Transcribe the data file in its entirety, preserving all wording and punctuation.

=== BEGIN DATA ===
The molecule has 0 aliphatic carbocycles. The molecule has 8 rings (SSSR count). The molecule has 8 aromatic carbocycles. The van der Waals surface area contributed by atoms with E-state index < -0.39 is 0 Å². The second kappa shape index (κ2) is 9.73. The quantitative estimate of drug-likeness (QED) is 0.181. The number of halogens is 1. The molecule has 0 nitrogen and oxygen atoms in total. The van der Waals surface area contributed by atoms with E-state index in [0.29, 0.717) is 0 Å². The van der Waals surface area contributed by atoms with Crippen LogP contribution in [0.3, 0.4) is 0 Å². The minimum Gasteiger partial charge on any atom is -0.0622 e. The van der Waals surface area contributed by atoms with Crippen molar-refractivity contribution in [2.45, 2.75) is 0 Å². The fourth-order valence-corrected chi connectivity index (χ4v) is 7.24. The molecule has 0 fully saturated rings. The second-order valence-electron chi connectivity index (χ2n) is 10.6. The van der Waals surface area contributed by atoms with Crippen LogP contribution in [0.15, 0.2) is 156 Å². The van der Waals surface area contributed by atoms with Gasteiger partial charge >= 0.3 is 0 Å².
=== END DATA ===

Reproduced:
The molecule has 0 aliphatic carbocycles. The molecule has 8 rings (SSSR count). The molecule has 8 aromatic carbocycles. The van der Waals surface area contributed by atoms with E-state index < -0.39 is 0 Å². The second kappa shape index (κ2) is 9.73. The quantitative estimate of drug-likeness (QED) is 0.181. The number of halogens is 1. The molecule has 0 nitrogen and oxygen atoms in total. The van der Waals surface area contributed by atoms with E-state index in [0.29, 0.717) is 0 Å². The van der Waals surface area contributed by atoms with Crippen LogP contribution in [0.3, 0.4) is 0 Å². The minimum Gasteiger partial charge on any atom is -0.0622 e. The van der Waals surface area contributed by atoms with Crippen molar-refractivity contribution in [2.45, 2.75) is 0 Å². The fourth-order valence-corrected chi connectivity index (χ4v) is 7.24. The molecule has 0 fully saturated rings. The second-order valence-electron chi connectivity index (χ2n) is 10.6. The van der Waals surface area contributed by atoms with Crippen LogP contribution in [0.15, 0.2) is 156 Å². The van der Waals surface area contributed by atoms with Gasteiger partial charge >= 0.3 is 0 Å².